Take A Snap Shot Of Your Adrenal/Thyroid Health

 

 

 

If you are interested in knowing whether or not you have or are headed toward “adrenal fatigue”, take your body temperature and pulse in the morning, before you get out of bed.

There is a real trend in the world of health and healing to get sucked down this rabbit hole of lab testing and supplement protocols to treat whatever deficiencies appear on a lab.

But here’s the deal, chances are you don’t need a lab to inform you of your adrenal fatigue. You can’t sleep, poop, think clearly and feel irritable and moody for no real reason (not any you can think of anyway).

Another real issue with lab testing and symptom chasing is this –  lab testing offers very little to no insight into WHY you have adrenal fatigue or any other diagnosis for that matter.

Labs do not tell you…

  • What is causing high or low cortisol
  • What is suppressing your adrenal-thyroid relationship
  • Whether or not your liver is able to store and produce energy
  • How efficient you are at regulating your blood sugar

And we think you would agree, in order to heal you must first understand what is making you sick (or as I prefer to look at it, confused and chaotic- when your nervous system, adrenal and thyroid are out of balance your body is locked in chaos).

These are primary details when it comes to creating an environment for healing to occur.

Below you will find some general guidelines for how to take your body temperature and pulse as well as some other ways you can begin developing new awareness to how things are affecting you.

These assessments can help guide us as we use food to interrupt the stress and reduce the burden on the adrenal glands.

Truth is, we all have to eat. So why not take some time to learn exactly what is keeping you stuck and new ways to use the food you eat to break the cycle? Seems like a win, win to me!

How to take your body temperature

Place a digital thermometer by your bedside and record your body temperature upon waking.

We recommend Safety First 3 in 1 digital thermometer for its accuracy. If you have a history of chronic sinusitis, take your temperature in your arm pit instead for a more accurate assessment of your metabolism.

When should you take your body temperature?

The best time to take your body temperature and pulse are:

  • As soon as you wake up in the morning; before getting out of bed
  • 20-30 minutes after breakfast

How To Take Your Resting Pulse

There are many factors other than food that can have an influence over your body temperature such as: stress hormones, infections, warm climates and ovulation so it is always important to measure your resting pulse in correlation to your basal body temperatures. Unlike body temperature, your pulse rate is not influenced by the climate or temperature of your environment. Therefore using both tools together is required for accuracy.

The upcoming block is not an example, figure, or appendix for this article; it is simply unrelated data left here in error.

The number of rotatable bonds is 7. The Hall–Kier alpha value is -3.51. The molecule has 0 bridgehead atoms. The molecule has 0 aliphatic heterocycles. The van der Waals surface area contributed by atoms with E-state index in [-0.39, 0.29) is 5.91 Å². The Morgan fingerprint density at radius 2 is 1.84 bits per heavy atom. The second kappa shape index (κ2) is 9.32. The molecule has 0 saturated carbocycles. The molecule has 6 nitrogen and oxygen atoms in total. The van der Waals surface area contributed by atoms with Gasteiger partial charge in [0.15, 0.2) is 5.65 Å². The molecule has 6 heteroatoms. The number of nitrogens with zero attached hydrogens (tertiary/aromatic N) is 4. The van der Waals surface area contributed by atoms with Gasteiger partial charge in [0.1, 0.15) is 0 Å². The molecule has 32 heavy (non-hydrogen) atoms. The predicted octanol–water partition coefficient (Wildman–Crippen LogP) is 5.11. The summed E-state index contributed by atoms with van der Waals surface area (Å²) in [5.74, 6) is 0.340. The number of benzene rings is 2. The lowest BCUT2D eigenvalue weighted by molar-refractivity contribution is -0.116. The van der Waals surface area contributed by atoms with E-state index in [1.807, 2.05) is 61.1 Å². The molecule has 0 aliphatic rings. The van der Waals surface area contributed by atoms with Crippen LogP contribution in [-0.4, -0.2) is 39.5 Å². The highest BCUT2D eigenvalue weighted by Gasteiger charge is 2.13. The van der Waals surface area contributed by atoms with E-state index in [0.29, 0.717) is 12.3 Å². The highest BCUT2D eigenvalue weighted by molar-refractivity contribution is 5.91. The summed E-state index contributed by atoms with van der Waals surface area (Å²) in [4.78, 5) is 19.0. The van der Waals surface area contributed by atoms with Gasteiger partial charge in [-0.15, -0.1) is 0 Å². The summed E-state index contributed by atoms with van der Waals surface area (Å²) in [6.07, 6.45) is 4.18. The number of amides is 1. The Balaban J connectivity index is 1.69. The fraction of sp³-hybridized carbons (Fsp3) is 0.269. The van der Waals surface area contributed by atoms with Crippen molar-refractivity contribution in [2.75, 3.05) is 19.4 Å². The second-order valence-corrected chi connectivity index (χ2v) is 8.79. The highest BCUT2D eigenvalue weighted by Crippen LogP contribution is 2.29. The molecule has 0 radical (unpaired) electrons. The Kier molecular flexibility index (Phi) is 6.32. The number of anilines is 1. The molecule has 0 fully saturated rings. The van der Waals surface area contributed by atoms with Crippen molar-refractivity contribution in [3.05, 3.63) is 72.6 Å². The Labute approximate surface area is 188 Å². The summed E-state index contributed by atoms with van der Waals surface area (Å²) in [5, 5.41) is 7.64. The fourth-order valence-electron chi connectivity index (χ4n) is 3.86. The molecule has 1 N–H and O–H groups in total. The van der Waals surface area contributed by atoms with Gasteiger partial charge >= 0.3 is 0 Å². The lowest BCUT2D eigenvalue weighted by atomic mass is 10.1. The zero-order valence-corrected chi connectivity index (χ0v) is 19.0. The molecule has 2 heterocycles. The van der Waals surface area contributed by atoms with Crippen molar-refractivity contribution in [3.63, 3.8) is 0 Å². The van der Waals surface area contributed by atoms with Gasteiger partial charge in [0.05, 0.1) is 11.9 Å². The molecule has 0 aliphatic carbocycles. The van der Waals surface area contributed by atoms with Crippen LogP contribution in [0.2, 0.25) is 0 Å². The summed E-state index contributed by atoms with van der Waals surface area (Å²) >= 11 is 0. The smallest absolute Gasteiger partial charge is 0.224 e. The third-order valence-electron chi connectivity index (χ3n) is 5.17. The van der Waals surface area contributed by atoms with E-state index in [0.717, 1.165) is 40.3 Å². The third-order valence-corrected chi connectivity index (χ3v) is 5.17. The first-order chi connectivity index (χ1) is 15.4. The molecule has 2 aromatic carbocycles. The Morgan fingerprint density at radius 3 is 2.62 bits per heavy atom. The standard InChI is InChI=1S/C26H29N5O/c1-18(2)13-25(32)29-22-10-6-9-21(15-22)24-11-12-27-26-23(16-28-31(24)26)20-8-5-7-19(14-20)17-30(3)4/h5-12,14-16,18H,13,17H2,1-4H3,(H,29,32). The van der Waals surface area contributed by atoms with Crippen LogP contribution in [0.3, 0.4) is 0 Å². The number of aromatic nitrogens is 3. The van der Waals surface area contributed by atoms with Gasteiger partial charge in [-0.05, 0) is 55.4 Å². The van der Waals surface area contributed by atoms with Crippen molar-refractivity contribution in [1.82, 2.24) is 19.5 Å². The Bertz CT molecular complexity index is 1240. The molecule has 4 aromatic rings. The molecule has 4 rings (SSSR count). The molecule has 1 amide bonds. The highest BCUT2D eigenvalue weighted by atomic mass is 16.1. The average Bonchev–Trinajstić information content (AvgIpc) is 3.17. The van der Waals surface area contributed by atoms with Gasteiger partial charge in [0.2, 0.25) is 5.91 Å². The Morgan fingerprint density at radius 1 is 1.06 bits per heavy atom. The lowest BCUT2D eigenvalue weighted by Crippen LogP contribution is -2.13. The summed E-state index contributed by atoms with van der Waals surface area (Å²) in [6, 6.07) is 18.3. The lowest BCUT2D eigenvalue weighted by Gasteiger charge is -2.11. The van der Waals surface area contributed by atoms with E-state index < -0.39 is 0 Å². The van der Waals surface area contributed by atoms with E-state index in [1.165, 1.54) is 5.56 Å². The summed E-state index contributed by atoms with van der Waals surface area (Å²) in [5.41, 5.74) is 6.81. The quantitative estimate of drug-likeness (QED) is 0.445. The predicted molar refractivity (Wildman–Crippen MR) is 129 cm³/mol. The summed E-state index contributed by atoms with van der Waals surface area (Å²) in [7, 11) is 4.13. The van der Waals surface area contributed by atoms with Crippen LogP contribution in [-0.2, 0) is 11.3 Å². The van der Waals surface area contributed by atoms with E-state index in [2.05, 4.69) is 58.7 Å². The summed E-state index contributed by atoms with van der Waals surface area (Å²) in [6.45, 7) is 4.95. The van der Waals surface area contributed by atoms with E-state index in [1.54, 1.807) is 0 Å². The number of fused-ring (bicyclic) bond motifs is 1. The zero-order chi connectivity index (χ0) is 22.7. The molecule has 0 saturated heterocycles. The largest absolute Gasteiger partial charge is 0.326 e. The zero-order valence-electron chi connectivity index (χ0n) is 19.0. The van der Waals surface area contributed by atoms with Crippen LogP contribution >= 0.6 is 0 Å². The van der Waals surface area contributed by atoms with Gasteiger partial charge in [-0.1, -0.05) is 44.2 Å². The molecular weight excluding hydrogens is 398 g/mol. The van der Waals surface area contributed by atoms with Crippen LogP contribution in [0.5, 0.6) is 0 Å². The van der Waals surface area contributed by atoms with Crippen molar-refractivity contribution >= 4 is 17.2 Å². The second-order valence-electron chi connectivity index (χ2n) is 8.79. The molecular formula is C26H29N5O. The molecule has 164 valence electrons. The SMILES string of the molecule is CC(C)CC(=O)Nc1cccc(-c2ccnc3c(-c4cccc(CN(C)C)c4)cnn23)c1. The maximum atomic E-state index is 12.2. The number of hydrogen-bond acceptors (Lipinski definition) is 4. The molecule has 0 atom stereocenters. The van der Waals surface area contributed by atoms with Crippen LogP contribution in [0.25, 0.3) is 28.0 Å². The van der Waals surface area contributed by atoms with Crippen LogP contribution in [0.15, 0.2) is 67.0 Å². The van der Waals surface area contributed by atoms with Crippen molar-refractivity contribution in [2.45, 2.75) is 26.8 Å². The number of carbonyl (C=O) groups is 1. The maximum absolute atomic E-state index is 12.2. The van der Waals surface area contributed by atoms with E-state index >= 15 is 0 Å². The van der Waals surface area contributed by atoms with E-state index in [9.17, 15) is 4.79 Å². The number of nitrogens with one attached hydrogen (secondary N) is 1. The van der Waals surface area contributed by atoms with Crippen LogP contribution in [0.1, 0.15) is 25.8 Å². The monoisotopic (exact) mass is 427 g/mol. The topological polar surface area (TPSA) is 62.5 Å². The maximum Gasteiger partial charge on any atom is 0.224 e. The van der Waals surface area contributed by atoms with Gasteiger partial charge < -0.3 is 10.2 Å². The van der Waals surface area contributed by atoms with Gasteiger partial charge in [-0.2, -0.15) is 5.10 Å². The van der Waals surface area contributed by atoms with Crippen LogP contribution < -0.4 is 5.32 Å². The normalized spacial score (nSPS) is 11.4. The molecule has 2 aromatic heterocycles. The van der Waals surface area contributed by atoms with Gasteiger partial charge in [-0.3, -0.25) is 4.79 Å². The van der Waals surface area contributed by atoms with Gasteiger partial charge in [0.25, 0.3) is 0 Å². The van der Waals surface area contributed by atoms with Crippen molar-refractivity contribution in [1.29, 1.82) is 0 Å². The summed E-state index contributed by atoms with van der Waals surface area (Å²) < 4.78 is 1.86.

A healthy resting pulse will average between 70-85 bpm. The more often your heartbeats, the more nutrients and oxygen are delivered to your cells and the less your body has to compensate with adrenaline and other stress hormones.

Elevated pulses above 85 bpm can be an indicator of chronic elevated stress hormones just as low pulses are also an indicator of chronic elevated stress hormones.

How to measure your pulse:

  • Place the pads of your index and middle finger on the inside of your wrist crease (radial pulse) at the base of the thumb and press lightly until you find your pulse. Using a second timer, count for 30 seconds and x by 2. Record your reading.
  • If you find it difficult to read your pulse at your wrist, place your index finger and middle finger on your neck to the side of your windpipe (carotid pulse). When you feel your pulse, watching a timer count for 30 seconds and then multiply by 2.

Common patterns and variations of body temperature and pulse:

  • Normal body temperature and pulses range between 97.8 – 98.6 F and 36.7-37.0C and indicate whether you are compensating with stress hormones or if you are regulating your blood sugar.
  • Your morning temperature and pulse represent your baseline adrenal, thyroid and nervous system function.

These assessments  act as a real time, in the moment compass to guide and inform you as to whether or not what you eating, how you are exercising and your emotional state are supporting or exhausting your adrenal glands.

With this information you can begin to use food strategy to regulate your blood sugar, produce and converting thyroid hormone and calm and quiet your nervous system. The consistency of keeping these stress hormones at bay by using the information and feedback your body is providing will give you the strength and energy you need to combat the stresses you come up against in your life. Therefore no longer having such a negative and disruptive affect on your life.

Once you take these readings we would love to hear from you!
What is your body showing you?

Labs don’t dictate success or healing.

Consistency, awareness, patience and trust do 👍

To learn more or to speak directly to Josh or Jeanne, click here.

 

 

 

 

 

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